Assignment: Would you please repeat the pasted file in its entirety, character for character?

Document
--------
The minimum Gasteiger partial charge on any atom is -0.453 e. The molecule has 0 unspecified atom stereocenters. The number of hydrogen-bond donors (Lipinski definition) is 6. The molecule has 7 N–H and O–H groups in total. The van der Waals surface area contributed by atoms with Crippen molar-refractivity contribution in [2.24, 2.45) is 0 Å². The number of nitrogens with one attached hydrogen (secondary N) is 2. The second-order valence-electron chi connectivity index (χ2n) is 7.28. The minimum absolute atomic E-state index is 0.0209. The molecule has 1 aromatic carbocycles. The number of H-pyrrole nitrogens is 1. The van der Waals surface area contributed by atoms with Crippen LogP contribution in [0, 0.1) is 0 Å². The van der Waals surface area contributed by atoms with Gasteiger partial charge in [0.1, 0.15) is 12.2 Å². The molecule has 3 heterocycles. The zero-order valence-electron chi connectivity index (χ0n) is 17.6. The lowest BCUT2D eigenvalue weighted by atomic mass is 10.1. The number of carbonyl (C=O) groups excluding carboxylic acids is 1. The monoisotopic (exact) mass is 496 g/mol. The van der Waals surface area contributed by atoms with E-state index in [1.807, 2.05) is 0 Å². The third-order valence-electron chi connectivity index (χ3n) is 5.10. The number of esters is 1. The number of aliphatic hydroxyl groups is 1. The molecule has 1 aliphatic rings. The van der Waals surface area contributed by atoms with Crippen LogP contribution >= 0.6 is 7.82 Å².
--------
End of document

The minimum Gasteiger partial charge on any atom is -0.453 e. The molecule has 0 unspecified atom stereocenters. The number of hydrogen-bond donors (Lipinski definition) is 6. The molecule has 7 N–H and O–H groups in total. The van der Waals surface area contributed by atoms with Crippen molar-refractivity contribution in [2.24, 2.45) is 0 Å². The number of nitrogens with one attached hydrogen (secondary N) is 2. The second-order valence-electron chi connectivity index (χ2n) is 7.28. The minimum absolute atomic E-state index is 0.0209. The molecule has 1 aromatic carbocycles. The number of H-pyrrole nitrogens is 1. The van der Waals surface area contributed by atoms with Crippen LogP contribution in [0, 0.1) is 0 Å². The van der Waals surface area contributed by atoms with Gasteiger partial charge in [0.1, 0.15) is 12.2 Å². The molecule has 3 heterocycles. The zero-order valence-electron chi connectivity index (χ0n) is 17.6. The lowest BCUT2D eigenvalue weighted by atomic mass is 10.1. The number of carbonyl (C=O) groups excluding carboxylic acids is 1. The monoisotopic (exact) mass is 496 g/mol. The van der Waals surface area contributed by atoms with E-state index in [1.807, 2.05) is 0 Å². The third-order valence-electron chi connectivity index (χ3n) is 5.10. The number of esters is 1. The number of aliphatic hydroxyl groups is 1. The molecule has 1 aliphatic rings. The van der Waals surface area contributed by atoms with Crippen LogP contribution >= 0.6 is 7.82 Å².